The PC market continues to stagnate, with researchers Gartner and IDC both showing that Microsoft (NASDAQ: MSFT ) Windows 8 is doing little to turn the tide and the broader PC market is suffering for it. Sounds like just about the worst time for a Windows 8 price hike, but that's exactly what's about to happen.
We're talking about Windows 8 upgrades only here, which Microsoft has been offering Windows 8 Pro at a promotional price of $40 since last summer for eligible PCs running Windows 7. The promotion was always set to end on Jan. 31, so interested Windows users should act now while they still can. After that, the Windows 8 Pro upgrade price jumps back up to $200.
With the recent entry of low-cost alternatives to computing like tablets or Google (NASDAQ: GOOGL ) Chromebooks, a $200 upgrade to an operating system that's derided as confusing is a lot for the average consumer to stomach. The first generation of Chromebooks weren't viable since they were priced around $500, but the newest batch that start at $200 may be tempting to prospective upgraders.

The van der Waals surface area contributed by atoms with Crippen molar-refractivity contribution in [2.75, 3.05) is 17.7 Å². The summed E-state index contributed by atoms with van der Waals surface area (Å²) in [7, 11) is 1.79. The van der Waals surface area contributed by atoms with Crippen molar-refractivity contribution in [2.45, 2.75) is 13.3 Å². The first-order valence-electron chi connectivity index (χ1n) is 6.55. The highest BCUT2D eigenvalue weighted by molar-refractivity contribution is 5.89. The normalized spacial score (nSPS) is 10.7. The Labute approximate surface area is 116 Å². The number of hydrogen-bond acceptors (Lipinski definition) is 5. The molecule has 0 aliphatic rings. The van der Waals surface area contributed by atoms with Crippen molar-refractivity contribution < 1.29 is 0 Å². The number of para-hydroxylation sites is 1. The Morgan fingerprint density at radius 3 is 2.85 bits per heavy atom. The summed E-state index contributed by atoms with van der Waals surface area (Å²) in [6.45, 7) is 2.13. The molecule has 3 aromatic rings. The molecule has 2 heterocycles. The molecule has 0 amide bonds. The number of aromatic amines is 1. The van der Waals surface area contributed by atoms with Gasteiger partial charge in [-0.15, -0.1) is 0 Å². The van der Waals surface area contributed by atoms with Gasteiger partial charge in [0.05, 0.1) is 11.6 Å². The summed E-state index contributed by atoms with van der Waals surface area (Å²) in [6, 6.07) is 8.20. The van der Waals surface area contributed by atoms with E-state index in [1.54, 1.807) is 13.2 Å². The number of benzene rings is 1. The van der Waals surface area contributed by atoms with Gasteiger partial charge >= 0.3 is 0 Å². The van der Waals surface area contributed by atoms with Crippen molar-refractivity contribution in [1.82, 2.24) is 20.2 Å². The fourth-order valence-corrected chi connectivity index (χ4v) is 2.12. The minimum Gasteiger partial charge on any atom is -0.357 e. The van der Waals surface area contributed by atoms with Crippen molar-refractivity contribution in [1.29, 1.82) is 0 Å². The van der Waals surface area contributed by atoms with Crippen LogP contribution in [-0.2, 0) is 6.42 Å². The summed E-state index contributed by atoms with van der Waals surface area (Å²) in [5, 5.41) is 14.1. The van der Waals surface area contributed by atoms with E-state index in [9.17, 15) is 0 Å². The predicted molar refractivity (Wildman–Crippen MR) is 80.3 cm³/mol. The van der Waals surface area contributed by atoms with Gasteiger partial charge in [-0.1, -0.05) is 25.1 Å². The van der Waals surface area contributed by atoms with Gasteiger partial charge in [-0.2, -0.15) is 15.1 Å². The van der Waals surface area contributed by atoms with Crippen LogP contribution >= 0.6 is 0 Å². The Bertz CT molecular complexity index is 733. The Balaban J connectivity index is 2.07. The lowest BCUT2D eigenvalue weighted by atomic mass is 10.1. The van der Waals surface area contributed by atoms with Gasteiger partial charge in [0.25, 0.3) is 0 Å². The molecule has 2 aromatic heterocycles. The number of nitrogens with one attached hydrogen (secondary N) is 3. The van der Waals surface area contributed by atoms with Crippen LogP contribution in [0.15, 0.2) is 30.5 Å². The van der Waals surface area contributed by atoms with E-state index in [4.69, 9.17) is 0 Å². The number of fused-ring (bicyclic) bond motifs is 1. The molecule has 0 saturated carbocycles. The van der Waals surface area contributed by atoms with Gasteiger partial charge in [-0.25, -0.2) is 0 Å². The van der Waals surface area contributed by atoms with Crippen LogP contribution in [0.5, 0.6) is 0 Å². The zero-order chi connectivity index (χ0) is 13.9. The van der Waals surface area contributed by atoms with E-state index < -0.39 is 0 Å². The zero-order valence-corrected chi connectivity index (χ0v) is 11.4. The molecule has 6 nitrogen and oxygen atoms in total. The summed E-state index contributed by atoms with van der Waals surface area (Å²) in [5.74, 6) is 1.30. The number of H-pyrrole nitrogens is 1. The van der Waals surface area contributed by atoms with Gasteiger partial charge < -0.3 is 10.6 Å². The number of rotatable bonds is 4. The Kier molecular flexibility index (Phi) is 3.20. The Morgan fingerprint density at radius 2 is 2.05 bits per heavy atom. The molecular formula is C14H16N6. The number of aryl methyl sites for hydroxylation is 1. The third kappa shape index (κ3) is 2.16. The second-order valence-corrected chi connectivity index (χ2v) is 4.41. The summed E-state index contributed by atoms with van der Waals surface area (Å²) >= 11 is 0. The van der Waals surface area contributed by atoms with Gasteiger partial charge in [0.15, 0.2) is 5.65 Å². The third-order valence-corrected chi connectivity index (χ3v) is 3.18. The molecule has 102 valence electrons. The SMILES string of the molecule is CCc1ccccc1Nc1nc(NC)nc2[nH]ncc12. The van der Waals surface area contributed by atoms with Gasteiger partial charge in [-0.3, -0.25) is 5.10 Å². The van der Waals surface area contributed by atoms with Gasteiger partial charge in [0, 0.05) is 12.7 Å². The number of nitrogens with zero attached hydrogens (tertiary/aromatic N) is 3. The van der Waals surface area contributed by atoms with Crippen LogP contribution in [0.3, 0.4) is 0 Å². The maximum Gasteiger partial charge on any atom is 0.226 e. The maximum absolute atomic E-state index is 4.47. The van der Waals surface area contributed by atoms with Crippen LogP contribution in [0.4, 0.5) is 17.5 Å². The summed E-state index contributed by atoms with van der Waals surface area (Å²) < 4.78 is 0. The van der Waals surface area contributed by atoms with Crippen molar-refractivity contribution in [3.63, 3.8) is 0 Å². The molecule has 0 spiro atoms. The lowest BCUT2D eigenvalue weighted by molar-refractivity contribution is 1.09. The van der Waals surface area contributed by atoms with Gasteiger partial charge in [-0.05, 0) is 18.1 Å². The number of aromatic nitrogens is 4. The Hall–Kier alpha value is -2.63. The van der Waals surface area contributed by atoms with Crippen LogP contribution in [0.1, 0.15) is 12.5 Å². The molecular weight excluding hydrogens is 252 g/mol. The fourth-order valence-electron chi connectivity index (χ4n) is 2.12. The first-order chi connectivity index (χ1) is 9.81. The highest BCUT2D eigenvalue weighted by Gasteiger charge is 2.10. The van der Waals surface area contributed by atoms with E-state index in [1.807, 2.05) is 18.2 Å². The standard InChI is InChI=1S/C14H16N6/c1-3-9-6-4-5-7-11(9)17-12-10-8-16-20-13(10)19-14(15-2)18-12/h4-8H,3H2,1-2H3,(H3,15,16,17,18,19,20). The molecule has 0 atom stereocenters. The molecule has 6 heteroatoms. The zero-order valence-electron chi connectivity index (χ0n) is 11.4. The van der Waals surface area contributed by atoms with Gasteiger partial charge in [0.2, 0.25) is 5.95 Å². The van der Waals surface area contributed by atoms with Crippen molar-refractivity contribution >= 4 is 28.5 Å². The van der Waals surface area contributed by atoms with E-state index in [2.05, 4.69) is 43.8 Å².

Upgrades were included in Microsoft's announcement that it has now sold 60 million Windows 8 licenses, just three months after the platform launched in October.
Over the past two quarters, Microsoft has deferred $540 million and $1.2 billion in revenue related to the Windows Upgrade Offer, although the latter figure also includes Windows 8 pre-sales to OEMs. Once the offer closes, the company should be able to recognize some of that unearned revenue that currently sits as a liability on the balance sheet, although Microsoft still typically carries short-term unearned revenue of over $18 billion.
Microsoft is reportedly transitioning its broader upgrade strategy to mimic Apple, which now offers upgrades for as little as $20 without promotions. Except since Apple integrates hardware and software, it doesn't rely on consistent software upgrades for revenue like Microsoft does. That may be why the software giant is rumored to be exploring an annual upgrade cycle with incremental upgrades, codenamed "Windows Blue."
Today's market for computing just doesn't have room for a $200 software upgrade.
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